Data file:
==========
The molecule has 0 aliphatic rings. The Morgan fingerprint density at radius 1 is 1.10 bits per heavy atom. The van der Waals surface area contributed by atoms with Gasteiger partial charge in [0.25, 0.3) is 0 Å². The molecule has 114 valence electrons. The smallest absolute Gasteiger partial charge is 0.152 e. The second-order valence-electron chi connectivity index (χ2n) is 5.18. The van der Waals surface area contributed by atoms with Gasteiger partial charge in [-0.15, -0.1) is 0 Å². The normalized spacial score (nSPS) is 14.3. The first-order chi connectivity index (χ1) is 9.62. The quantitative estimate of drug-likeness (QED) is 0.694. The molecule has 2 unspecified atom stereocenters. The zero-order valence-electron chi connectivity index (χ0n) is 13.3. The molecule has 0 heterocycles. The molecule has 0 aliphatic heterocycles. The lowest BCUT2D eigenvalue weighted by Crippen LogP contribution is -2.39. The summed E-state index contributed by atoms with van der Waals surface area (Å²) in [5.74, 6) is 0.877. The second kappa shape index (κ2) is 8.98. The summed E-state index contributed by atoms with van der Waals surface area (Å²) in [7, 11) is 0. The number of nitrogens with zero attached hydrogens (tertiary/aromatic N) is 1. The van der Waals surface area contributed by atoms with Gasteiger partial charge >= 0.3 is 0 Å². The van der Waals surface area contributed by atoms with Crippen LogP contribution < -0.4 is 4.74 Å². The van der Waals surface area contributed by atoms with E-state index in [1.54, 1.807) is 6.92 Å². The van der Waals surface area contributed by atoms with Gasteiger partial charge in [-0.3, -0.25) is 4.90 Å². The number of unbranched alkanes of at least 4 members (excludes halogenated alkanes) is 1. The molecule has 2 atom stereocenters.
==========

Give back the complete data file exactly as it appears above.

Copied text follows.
The molecule has 0 aliphatic rings. The Morgan fingerprint density at radius 1 is 1.10 bits per heavy atom. The van der Waals surface area contributed by atoms with Gasteiger partial charge in [0.25, 0.3) is 0 Å². The molecule has 114 valence electrons. The smallest absolute Gasteiger partial charge is 0.152 e. The second-order valence-electron chi connectivity index (χ2n) is 5.18. The van der Waals surface area contributed by atoms with Gasteiger partial charge in [-0.15, -0.1) is 0 Å². The normalized spacial score (nSPS) is 14.3. The first-order chi connectivity index (χ1) is 9.62. The quantitative estimate of drug-likeness (QED) is 0.694. The molecule has 2 unspecified atom stereocenters. The zero-order valence-electron chi connectivity index (χ0n) is 13.3. The molecule has 0 heterocycles. The molecule has 0 aliphatic heterocycles. The lowest BCUT2D eigenvalue weighted by Crippen LogP contribution is -2.39. The summed E-state index contributed by atoms with van der Waals surface area (Å²) in [5.74, 6) is 0.877. The second kappa shape index (κ2) is 8.98. The summed E-state index contributed by atoms with van der Waals surface area (Å²) in [7, 11) is 0. The number of nitrogens with zero attached hydrogens (tertiary/aromatic N) is 1. The van der Waals surface area contributed by atoms with Gasteiger partial charge >= 0.3 is 0 Å². The van der Waals surface area contributed by atoms with Crippen LogP contribution < -0.4 is 4.74 Å². The van der Waals surface area contributed by atoms with E-state index in [1.54, 1.807) is 6.92 Å². The van der Waals surface area contributed by atoms with Gasteiger partial charge in [-0.3, -0.25) is 4.90 Å². The number of unbranched alkanes of at least 4 members (excludes halogenated alkanes) is 1. The molecule has 2 atom stereocenters.